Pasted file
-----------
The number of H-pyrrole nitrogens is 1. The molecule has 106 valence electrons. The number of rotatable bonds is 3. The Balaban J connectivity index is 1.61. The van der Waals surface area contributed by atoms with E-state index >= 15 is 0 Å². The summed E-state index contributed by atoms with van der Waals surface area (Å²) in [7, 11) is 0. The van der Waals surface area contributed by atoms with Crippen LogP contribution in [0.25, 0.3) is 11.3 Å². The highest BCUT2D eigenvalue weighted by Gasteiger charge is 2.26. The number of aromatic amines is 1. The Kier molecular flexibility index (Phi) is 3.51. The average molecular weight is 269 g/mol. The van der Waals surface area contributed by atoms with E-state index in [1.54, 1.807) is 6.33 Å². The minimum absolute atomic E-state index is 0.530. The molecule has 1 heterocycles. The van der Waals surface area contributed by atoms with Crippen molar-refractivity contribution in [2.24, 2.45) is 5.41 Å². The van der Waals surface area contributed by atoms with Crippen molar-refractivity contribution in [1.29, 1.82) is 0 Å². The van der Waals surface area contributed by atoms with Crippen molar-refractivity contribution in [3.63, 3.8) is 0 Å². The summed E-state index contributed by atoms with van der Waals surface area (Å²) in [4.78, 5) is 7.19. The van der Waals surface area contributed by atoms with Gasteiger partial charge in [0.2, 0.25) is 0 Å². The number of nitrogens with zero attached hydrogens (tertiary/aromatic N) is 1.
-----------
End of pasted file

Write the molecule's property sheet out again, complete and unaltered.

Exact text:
The number of H-pyrrole nitrogens is 1. The molecule has 106 valence electrons. The number of rotatable bonds is 3. The Balaban J connectivity index is 1.61. The van der Waals surface area contributed by atoms with E-state index >= 15 is 0 Å². The summed E-state index contributed by atoms with van der Waals surface area (Å²) in [7, 11) is 0. The van der Waals surface area contributed by atoms with Crippen LogP contribution in [0.25, 0.3) is 11.3 Å². The highest BCUT2D eigenvalue weighted by Gasteiger charge is 2.26. The number of aromatic amines is 1. The Kier molecular flexibility index (Phi) is 3.51. The average molecular weight is 269 g/mol. The van der Waals surface area contributed by atoms with E-state index in [1.54, 1.807) is 6.33 Å². The minimum absolute atomic E-state index is 0.530. The molecule has 1 heterocycles. The van der Waals surface area contributed by atoms with Crippen molar-refractivity contribution in [2.24, 2.45) is 5.41 Å². The van der Waals surface area contributed by atoms with Crippen molar-refractivity contribution in [1.29, 1.82) is 0 Å². The van der Waals surface area contributed by atoms with Crippen molar-refractivity contribution in [3.63, 3.8) is 0 Å². The summed E-state index contributed by atoms with van der Waals surface area (Å²) in [4.78, 5) is 7.19. The van der Waals surface area contributed by atoms with Gasteiger partial charge in [0.2, 0.25) is 0 Å². The number of nitrogens with zero attached hydrogens (tertiary/aromatic N) is 1.